Case Study

The Coca-Cola Company

Coca-Cola (coca-cola.com) Coca-Cola is the world’s largest beverage company and is widely regarded as the number one brand in the world. For decades it has had an aggressive brand licensing and Olympic sponsorship strategy. The Blake Project’s Chief Brand Licensing Strategist, Pete Canalichio directed the sponsorship and brand licensing activities in conjunction with the Vancouver, Salt Lake, Nagano, and Atlanta Games. He negotiated numerous sponsorship and licensing agreements with high-visibility athletes and professional sports organizations, including MLB, NHL, NASCAR, and the FIFA World Cup. 

The 2010 Olympic Winter Games presented a high degree of complexity and an aggressive timeline. With only 9 months remaining before the start of the games in Vancouver we were selected to lead the execution of Coca-Cola’s co-branded licensing program, working closely with Monica Netupsky, VANOC’s (Vancouver Olympic Committee) Licensing Manager, to gain their support and cooperation. To overcome the delayed start, Pete worked with Coca-Cola, VANOC, the manufacturers and retailers to "parallel path" the program's multiple project phases. The co-branded program, which complimented VANOC's single branded program, featured six licensees, eight categories of merchandise, and over 150 different apparel and hard line SKUs. All of the apparel was made with recycled PET (plastic bottles) and the hard lines were either made from recycled materials or were recyclable. The co-branded Coca-Cola VANOC merchandise was sold through the Olympic Superstore inside a leading Canadian retailer's Vancouver flagship store, at designated Official Olympic stores throughout British Columbia and online at www.Vancouver2010.com.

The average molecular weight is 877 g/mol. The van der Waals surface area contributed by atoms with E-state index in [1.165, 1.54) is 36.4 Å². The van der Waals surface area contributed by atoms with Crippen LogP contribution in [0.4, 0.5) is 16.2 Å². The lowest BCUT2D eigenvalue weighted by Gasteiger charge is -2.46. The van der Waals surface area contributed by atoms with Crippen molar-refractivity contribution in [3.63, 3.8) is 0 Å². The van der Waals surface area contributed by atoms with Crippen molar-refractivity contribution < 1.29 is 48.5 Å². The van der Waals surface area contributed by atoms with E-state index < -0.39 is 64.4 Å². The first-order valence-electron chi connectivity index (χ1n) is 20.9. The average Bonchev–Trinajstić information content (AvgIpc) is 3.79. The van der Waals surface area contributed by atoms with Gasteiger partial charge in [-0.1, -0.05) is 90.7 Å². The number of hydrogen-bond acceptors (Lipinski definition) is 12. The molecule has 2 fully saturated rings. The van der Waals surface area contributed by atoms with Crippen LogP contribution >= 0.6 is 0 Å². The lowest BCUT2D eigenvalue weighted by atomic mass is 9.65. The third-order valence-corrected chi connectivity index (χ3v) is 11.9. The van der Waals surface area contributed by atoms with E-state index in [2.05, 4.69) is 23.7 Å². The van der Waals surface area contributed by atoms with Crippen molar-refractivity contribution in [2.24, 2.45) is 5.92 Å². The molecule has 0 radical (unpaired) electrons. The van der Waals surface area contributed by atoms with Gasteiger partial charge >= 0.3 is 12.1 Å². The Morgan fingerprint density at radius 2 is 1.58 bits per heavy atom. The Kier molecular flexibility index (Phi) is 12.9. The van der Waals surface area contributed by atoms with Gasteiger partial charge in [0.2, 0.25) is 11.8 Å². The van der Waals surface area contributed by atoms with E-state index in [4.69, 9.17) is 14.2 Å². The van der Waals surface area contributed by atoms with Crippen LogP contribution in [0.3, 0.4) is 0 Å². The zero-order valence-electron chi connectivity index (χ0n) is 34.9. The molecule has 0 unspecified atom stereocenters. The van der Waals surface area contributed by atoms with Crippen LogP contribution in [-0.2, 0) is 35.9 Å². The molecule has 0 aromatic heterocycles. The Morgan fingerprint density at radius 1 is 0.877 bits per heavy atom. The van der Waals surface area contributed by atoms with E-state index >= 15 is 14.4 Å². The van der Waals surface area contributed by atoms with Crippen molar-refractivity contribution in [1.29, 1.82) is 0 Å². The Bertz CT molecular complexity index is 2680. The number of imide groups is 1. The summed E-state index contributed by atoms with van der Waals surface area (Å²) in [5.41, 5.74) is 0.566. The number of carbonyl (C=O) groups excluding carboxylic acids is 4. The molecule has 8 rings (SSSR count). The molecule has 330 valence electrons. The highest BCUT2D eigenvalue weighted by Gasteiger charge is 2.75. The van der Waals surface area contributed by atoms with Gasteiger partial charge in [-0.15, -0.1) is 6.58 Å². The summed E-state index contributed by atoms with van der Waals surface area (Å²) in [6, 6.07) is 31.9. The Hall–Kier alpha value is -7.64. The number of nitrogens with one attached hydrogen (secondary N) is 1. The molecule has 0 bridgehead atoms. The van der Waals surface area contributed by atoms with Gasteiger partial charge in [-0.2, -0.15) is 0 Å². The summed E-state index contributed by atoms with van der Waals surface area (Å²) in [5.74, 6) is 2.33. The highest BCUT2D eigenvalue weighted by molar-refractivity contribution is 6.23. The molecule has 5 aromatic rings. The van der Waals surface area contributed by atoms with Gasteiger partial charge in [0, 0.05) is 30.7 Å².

Through our efforts not only were we able to deliver an integrated licensed merchandise program, we were able to quadruple Coca-Cola’s original conservative retail revenue projections. 

We also assisted in the design, contract negotiation and execution of three Coca-Cola Olympic Pin Trading Centers, which were located at the Olympic Superstore, the Vancouver Airport and at the local CTV affiliate.  This was a first for Coca-Cola to operate a pin-trading center inside an existing retail store, at an airport or within a television station.